In FIG. 1, the collection of flat turbine disks 16 are spaced at a critical distance 32 apart by specially sized turbine spacers 30 and have a diameter such that there is clearance 20 between the periphery 33 of the flat turbine disks 16 and the inside of turbine volute 18, in the range of 0.020 to 0.030″. The critical distance 32 is dependent upon several factors such as the type of internal combustion engine and the surface finish of the disks. The preferred embodiment of the invention shown in FIG. 1 shows a turbocharger 10 having a critical distance 32 spacing from about 0.006″ to about 0.012″. In other applications, the critical distance can be as much as 0.050″. The clearance 20 between the flat turbine disks 16 and the inside of the turbine volute 18 is determined by the revolutions per minute that the bladeless turbocharger is configured to handle. At higher revolutions per minute, the flat turbine disks 16 tend to elongate based on the modulus of elasticity of the material in which the flat turbine disks 16 are made.

As the turbine disks 16 are rotated by the exhaust gas, the surface speed near the peripheral edge of the turbine disks 16 reach from about mach 0.3 to about mach 0.9 based upon the factors previously mentioned. This surface speed is one of the factors that is taken into account when determining the proper configuration of the turbocharger 10. The amount of force that is available to be impart by the exhaust gas to the turbine disks 16 is one of the factors that effects the size of the turbine disks 16.

FIG. 3 shows each flat turbine disk 16 has an open circular center 34 with three radially spaced spokes 35 mounting the flat turbine disks 16 to the drive shaft 13. FIG. 4 shows the three radially spaced spokes 35. The specially sized turbine spacers 30 are used to space the flat turbine disks 16 apart by a critical distance 32. See FIG. 1. This critical distance 32, in the range of 0.006″ to 0.012″, allows exhaust gas that enters the turbine 11 to flow between the flat turbine disks 16. Each specially sized turbine spacer 30 has an opening at the center 30 a to fit around a first end portion of the drive shaft 36 and are shaped to conform to the profile of the spokes 35 at the center of the turbine disks 16. See FIG. 8. The flat turbine disks 16 spaced apart by the specially sized turbine spacers 30 are fixed together into a collection by threaded fasteners 31. FIG. 9 shows how the specially sized turbine spacers 30 match up with the turbine disks 16.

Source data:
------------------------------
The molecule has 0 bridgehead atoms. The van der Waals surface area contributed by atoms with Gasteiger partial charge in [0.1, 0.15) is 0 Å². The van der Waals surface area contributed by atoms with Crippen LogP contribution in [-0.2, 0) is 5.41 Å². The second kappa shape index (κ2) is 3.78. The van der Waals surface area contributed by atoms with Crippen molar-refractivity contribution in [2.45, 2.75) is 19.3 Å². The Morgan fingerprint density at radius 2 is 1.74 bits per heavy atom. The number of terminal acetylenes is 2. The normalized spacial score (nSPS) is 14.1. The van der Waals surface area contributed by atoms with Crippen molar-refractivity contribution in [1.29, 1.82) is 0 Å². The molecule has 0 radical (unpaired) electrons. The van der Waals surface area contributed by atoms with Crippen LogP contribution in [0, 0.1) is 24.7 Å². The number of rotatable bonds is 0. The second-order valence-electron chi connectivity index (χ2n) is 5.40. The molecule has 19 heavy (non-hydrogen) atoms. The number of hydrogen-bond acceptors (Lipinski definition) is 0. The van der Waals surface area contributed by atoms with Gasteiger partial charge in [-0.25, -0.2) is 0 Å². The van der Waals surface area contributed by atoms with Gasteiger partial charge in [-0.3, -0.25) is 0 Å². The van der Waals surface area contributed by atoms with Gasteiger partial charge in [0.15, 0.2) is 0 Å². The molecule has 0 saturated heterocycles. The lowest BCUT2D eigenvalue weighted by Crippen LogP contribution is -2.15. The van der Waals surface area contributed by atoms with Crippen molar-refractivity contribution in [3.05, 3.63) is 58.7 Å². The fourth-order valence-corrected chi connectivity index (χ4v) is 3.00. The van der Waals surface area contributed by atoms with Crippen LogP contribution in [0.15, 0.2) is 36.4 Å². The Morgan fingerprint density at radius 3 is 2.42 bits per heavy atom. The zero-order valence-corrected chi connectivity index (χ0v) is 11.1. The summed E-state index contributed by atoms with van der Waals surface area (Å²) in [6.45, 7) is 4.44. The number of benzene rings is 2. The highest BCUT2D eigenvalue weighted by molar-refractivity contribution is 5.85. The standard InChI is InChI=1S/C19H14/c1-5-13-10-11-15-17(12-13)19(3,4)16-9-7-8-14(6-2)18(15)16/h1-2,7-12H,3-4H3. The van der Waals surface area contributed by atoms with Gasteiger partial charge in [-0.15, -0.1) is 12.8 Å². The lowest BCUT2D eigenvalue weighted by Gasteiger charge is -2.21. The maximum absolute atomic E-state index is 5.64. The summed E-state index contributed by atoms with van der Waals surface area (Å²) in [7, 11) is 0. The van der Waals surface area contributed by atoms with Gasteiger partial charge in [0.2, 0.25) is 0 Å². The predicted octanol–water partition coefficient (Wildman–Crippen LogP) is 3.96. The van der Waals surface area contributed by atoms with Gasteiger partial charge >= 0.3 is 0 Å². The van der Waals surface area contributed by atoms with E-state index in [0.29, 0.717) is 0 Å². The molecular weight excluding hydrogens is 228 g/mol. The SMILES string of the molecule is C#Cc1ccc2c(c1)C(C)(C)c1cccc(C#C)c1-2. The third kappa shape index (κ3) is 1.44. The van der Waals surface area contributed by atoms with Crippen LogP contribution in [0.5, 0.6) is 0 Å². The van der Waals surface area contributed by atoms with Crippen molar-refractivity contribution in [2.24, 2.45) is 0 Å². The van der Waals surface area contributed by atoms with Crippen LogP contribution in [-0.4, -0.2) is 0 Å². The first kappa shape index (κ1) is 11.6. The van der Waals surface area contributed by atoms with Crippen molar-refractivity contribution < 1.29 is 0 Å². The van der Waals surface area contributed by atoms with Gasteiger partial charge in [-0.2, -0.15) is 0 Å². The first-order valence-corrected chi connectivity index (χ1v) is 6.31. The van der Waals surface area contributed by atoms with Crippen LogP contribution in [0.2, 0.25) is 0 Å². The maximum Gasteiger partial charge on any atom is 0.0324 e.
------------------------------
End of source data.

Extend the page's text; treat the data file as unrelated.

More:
FIG. 3 and FIG. 4 show two turbine inlets 22 are positioned to direct the exhaust gas from the internal combustion engine into the turbine 11 tangentially to the periphery 33 of the flat turbine disks 16. The turbine inlets 22 are equally spaced in the turbine volute 18 so that the internal combustion engine sequentially pushes the exhaust gas from the cylinders through the turbine inlets 22 into the turbine 11, resulting in a substantially uniform flow rate of exhaust gas entering the turbine 11. In order to optimize performance of the bladeless turbocharger 10 at low engine speeds, a variable nozzle (not shown) is used in conjunction with the turbine inlets 22 to decrease the cross sectional area of the turbine inlets 22 thus increasing the velocity of the exhaust gas entering the turbine 11. The close proximity between the inside of the turbine volute 18 and the periphery 33 of the flat turbine disks 16 guides the exhaust gas into the critical distance 32 between the flat turbine disks 16. See FIG. 3. This allows the force that is imparted on the exhaust gas from the exhaust stroke of the internal combustion engine to rotate the flat turbine disks 16 mounted on the drive shaft 13 by the boundary layer drag effect of the exhaust gas against the surface of the flat turbine disks 16. The critical distance 32 between the flat turbine disks 16 promotes boundary layer effect activity only. It is well known that the boundary layer flow effect occurs due to the resistance of flow of a fluid adjacent a surface. This resistance, known as viscosity, takes place when a fluid is either pushed past a stationary object or when an object is moved through a fluid. At the point where the fluid meets the surface of the object, the fluid resists movement and tends to flow in a uniform manner, called laminar flow, along the surface of the object. The laminar flow of the exhaust gas between the flat turbine disks 16 imparts highly efficient energy transfer from the exhaust gas to the flat turbine disks 16.